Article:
Wrestling with ambiversion

I talked earlier this week about my experience of ambiversion and it seemed to really strike a chord with loads of people. So I thought I’d explore the pull between extroversion and introversion a little bit more in the hope that it also resonates with others. It’s certainly something I struggle with.

Sometimes my head has a full-on WWE style wrestling match with my heart. And just like WWE at times it’s reasonably entertaining, but mostly it’s a bit over-the-top and overly dramatic!

My ultimate dream is also my biggest nightmare.

I dream of doing a TedTalk. I love watching those super interesting people speaking so effortlessly and so captivatingly on that funky stage. I wish I had something worthwhile enough to say coupled with the self-possession to be engaging enough to be invited to be a TedTalker! But in equal measure the idea of actually doing that makes me feel ill.

Perhaps you also know the feeling?

Maybe it’s a desire to be published that’s tempered by a fear of criticism. Or perhaps a wish to be a leader that is stifled by a worry of being personally disliked. Or even a dream to travel to exotic places tainted by a fear of the unknown.

There are often things I really want to do or achieve that leave me filled with dread. I took some time this week to reflect on how much of that might be driven by my ambiversion. I concluded that ambiversion definitely plays a role, but I think I have the added layer of an unusual DiSC profile that heightens my experience

My ambiversion drives a lot of social disconnect for me.

When I was MUCH younger I used to go out with friends to clubs because I wanted to spend time with them, but I often found the crowds too much and often ended up out on the balcony on my own (this was in the era before smoking was banned indoors so outdoor spaces were a great sanctuary. Told you it was ages ago!).

I also used to travel for work events. I loved catching up with peers at team building days or conferences, but at the end of the day when they sat around in deep discussion with a crisp glass of something tasty in their hands I felt on the outer with no energy left in the tank to engage properly.

And it’s not just group settings either. Even catching up with friends one-on-one can be tough!

I mentioned to someone recently that I rehearse conversation topics in my head, even when I’m meeting someone I’ve known for years. They looked at me fairly puzzled and asked why I do it. I hadn’t thought about it much before, but I suppose it comes from the introvert fear of not having something to say or getting stuck in awkward silence?

Even worse is my pattern of replaying every social interaction I’ve had in a day back through my head. Did I talk too much? Were they upset when I accidentally interrupted them that time? Did I sound like a know-it-all? Were they laughing with me or at me?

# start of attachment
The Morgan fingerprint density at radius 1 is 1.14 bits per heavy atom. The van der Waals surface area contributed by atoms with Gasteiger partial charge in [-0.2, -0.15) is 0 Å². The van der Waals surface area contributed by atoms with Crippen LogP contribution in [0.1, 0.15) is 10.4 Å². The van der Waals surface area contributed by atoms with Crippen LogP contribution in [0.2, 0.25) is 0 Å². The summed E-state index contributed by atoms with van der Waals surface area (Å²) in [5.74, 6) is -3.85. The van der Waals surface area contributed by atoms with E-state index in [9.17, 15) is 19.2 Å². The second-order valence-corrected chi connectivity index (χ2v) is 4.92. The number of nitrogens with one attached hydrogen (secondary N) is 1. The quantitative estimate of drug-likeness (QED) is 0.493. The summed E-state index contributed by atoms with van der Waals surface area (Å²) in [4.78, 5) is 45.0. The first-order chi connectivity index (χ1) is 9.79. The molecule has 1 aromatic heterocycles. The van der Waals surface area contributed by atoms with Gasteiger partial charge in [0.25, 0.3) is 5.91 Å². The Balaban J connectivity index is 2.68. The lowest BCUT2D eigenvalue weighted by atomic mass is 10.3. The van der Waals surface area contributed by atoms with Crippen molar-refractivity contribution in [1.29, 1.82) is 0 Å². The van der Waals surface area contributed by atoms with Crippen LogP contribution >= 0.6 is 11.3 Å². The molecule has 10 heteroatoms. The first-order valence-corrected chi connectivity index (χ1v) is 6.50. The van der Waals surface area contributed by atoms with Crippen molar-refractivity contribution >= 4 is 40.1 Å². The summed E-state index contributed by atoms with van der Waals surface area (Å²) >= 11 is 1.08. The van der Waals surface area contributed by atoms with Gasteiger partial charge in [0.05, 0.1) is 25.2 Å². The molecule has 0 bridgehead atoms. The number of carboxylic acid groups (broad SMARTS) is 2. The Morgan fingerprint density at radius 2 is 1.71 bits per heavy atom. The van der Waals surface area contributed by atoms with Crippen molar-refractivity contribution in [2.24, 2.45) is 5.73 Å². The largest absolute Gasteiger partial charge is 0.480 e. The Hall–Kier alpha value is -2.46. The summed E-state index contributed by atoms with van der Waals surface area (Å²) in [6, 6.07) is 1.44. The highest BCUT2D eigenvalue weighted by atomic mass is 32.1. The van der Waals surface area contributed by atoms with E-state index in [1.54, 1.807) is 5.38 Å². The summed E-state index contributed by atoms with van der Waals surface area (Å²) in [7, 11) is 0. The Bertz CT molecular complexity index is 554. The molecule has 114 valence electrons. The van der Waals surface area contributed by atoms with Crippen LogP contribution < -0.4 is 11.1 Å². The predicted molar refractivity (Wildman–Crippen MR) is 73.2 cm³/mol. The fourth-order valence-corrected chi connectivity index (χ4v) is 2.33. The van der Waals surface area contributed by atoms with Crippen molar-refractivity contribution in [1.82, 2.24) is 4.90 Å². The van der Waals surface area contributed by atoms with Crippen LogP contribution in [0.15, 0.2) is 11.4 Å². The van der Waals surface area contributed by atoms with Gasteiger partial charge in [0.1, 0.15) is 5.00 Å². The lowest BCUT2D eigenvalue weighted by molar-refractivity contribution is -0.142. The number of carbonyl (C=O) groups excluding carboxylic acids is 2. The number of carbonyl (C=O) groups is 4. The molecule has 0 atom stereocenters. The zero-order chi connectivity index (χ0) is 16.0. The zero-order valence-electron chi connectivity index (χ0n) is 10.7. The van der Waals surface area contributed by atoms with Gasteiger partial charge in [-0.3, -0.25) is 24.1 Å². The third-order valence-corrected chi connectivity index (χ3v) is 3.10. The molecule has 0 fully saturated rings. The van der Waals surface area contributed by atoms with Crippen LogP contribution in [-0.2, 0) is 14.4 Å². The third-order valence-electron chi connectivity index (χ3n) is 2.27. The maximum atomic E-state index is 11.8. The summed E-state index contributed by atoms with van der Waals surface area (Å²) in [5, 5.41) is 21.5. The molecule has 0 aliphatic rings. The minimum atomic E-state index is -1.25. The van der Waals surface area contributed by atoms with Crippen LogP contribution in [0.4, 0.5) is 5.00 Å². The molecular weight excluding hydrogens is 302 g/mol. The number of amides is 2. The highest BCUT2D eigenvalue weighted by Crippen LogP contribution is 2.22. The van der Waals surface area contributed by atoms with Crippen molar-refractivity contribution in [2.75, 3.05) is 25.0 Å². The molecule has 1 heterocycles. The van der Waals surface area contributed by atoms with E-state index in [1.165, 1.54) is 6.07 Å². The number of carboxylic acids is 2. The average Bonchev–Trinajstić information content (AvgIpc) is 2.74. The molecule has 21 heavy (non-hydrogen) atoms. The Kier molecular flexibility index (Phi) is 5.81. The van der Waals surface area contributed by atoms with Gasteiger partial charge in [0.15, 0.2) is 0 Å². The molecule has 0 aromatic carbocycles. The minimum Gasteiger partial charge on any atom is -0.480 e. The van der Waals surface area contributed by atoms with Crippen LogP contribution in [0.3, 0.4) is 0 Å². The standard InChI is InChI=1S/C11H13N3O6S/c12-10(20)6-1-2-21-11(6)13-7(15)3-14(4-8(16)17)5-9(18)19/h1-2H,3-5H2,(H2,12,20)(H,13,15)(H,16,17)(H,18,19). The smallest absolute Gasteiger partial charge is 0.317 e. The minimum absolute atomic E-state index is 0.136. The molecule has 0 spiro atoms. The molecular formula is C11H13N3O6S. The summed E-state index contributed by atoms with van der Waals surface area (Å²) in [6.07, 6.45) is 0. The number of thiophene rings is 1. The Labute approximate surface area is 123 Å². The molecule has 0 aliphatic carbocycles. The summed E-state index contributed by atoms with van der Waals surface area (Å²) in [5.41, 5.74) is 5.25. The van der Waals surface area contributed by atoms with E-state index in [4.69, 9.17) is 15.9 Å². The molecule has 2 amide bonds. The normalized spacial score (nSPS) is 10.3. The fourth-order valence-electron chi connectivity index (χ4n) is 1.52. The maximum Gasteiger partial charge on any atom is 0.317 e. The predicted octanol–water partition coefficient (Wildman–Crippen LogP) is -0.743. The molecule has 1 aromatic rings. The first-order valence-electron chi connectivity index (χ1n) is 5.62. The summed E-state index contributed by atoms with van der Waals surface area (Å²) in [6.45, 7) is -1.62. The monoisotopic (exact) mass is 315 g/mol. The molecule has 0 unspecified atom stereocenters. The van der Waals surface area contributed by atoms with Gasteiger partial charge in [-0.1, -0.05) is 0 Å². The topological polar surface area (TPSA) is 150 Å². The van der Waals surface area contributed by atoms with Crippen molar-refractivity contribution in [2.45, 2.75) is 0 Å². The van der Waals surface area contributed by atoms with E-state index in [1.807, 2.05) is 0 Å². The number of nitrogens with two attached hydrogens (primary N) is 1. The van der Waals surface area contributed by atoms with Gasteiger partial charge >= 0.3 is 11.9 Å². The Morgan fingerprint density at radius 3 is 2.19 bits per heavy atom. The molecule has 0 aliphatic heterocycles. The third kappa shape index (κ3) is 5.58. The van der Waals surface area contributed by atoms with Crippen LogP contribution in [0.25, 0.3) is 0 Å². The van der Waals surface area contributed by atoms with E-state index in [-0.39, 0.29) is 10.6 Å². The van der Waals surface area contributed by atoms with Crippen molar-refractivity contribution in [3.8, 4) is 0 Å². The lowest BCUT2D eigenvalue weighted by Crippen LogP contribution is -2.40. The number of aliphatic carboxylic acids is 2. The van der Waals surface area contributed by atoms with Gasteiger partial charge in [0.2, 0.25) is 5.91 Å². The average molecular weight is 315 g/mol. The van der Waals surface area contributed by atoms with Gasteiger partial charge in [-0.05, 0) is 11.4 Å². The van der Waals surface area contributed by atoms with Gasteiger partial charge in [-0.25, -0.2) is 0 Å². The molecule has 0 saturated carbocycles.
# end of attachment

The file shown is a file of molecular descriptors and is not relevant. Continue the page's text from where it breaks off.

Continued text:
So while I enjoy and feel energised by these social interactions in the moment (extrovert me) I then go and overanalyse the exact same discussions (introvert me).

This behaviour reminded me of a similar quirk in my DiSC profile. My dominant styles are Steadiness, Compliance and Influence.

For those of you who are unfamiliar with DiSC:

  • People with high Steadiness are ducks on a pond. They like long-term, trust-based relationships based on loyalty. Their biggest fear is loss of security.

  • People with high Compliance are highly structured and detail oriented. They also tend to be less socially oriented and conflict avoidant. Their biggest fear is criticism.

  • People with high Influence are social bunnies. They love interacting with people and keeping things light and fun. Their biggest fear is social rejection.

You can read more about the DiSC styles here and take a free assessment here.

And I think these results echo (or amplify) my ambiversion. The introverted tendencies are evident in my Steadiness and Compliance results (analytical, reflective, empathetic) while the extroverted tendencies are evident in my Steadiness and Influence results (desire to build connection with others with humour and fun).

Sometimes I can physically feel the tug between my head and my heart (although thankfully not as dramatically as in the image at the top of the post!).

It’s like having the little angel and devil sitting on my shoulder; the angel (my heart) encourages me to go and connect and have fun with others while the devil (my head) starts the self-analytical tape playing and feeds my fears of social rejection and criticism.

If it sounds exhausting, it certainly can be! I wish I had an easy solution to offer, but I don’t.

While I’ve learned to grapple with the conflict over time, I can’t say I do it particularly well.

I am getting better at tuning out the overly-analytical head and trusting my heart. This has mostly developed by ripping off the bandaid and just doing things that feel right in my heart and reflecting positively on the experience afterwards (eg feeling lighter after chatting with a friend or enjoying relaying a funny story from the event).

Essentially my strategy is best summed up by author Susan Jeffers;

Feel the fear and do it anyway.

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